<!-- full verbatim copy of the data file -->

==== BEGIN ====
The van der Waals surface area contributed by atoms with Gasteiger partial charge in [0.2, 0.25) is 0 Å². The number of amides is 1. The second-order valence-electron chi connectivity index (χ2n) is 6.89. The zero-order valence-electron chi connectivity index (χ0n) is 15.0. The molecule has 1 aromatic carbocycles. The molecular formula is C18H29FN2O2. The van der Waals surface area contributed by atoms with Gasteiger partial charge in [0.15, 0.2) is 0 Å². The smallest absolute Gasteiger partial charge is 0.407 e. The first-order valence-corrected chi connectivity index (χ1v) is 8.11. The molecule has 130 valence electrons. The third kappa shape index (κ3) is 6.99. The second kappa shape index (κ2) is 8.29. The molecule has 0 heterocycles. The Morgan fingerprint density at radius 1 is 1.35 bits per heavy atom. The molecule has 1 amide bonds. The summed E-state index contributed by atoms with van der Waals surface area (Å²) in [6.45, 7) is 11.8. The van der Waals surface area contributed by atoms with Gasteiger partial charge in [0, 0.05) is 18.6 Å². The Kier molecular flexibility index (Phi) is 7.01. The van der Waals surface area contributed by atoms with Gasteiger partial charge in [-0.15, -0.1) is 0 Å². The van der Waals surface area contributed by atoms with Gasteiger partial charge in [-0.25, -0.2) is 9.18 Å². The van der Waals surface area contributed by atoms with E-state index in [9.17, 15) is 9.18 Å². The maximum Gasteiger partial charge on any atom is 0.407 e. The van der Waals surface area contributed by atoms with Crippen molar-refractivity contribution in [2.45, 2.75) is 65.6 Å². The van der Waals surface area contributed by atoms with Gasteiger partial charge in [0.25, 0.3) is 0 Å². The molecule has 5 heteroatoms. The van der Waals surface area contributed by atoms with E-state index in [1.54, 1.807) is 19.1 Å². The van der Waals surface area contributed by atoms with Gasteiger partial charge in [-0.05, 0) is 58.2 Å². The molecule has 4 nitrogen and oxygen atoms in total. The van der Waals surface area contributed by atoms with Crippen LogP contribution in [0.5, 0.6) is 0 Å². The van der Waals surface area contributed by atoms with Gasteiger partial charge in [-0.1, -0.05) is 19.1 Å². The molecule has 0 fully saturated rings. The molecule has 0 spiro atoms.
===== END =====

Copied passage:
The van der Waals surface area contributed by atoms with Gasteiger partial charge in [0.2, 0.25) is 0 Å². The number of amides is 1. The second-order valence-electron chi connectivity index (χ2n) is 6.89. The zero-order valence-electron chi connectivity index (χ0n) is 15.0. The molecule has 1 aromatic carbocycles. The molecular formula is C18H29FN2O2. The van der Waals surface area contributed by atoms with Gasteiger partial charge in [0.15, 0.2) is 0 Å². The smallest absolute Gasteiger partial charge is 0.407 e. The first-order valence-corrected chi connectivity index (χ1v) is 8.11. The molecule has 130 valence electrons. The third kappa shape index (κ3) is 6.99. The second kappa shape index (κ2) is 8.29. The molecule has 0 heterocycles. The Morgan fingerprint density at radius 1 is 1.35 bits per heavy atom. The molecule has 1 amide bonds. The summed E-state index contributed by atoms with van der Waals surface area (Å²) in [6.45, 7) is 11.8. The van der Waals surface area contributed by atoms with Gasteiger partial charge in [0, 0.05) is 18.6 Å². The Kier molecular flexibility index (Phi) is 7.01. The van der Waals surface area contributed by atoms with Gasteiger partial charge in [-0.15, -0.1) is 0 Å². The van der Waals surface area contributed by atoms with Gasteiger partial charge in [-0.25, -0.2) is 9.18 Å². The van der Waals surface area contributed by atoms with E-state index in [9.17, 15) is 9.18 Å². The maximum Gasteiger partial charge on any atom is 0.407 e. The van der Waals surface area contributed by atoms with Crippen molar-refractivity contribution in [2.45, 2.75) is 65.6 Å². The van der Waals surface area contributed by atoms with Gasteiger partial charge in [0.25, 0.3) is 0 Å². The molecule has 5 heteroatoms. The van der Waals surface area contributed by atoms with E-state index in [1.54, 1.807) is 19.1 Å². The van der Waals surface area contributed by atoms with Gasteiger partial charge in [-0.05, 0) is 58.2 Å². The molecule has 4 nitrogen and oxygen atoms in total. The van der Waals surface area contributed by atoms with Crippen LogP contribution in [0.5, 0.6) is 0 Å². The van der Waals surface area contributed by atoms with Gasteiger partial charge in [-0.1, -0.05) is 19.1 Å². The molecule has 0 fully saturated rings. The molecule has 0 spiro atoms.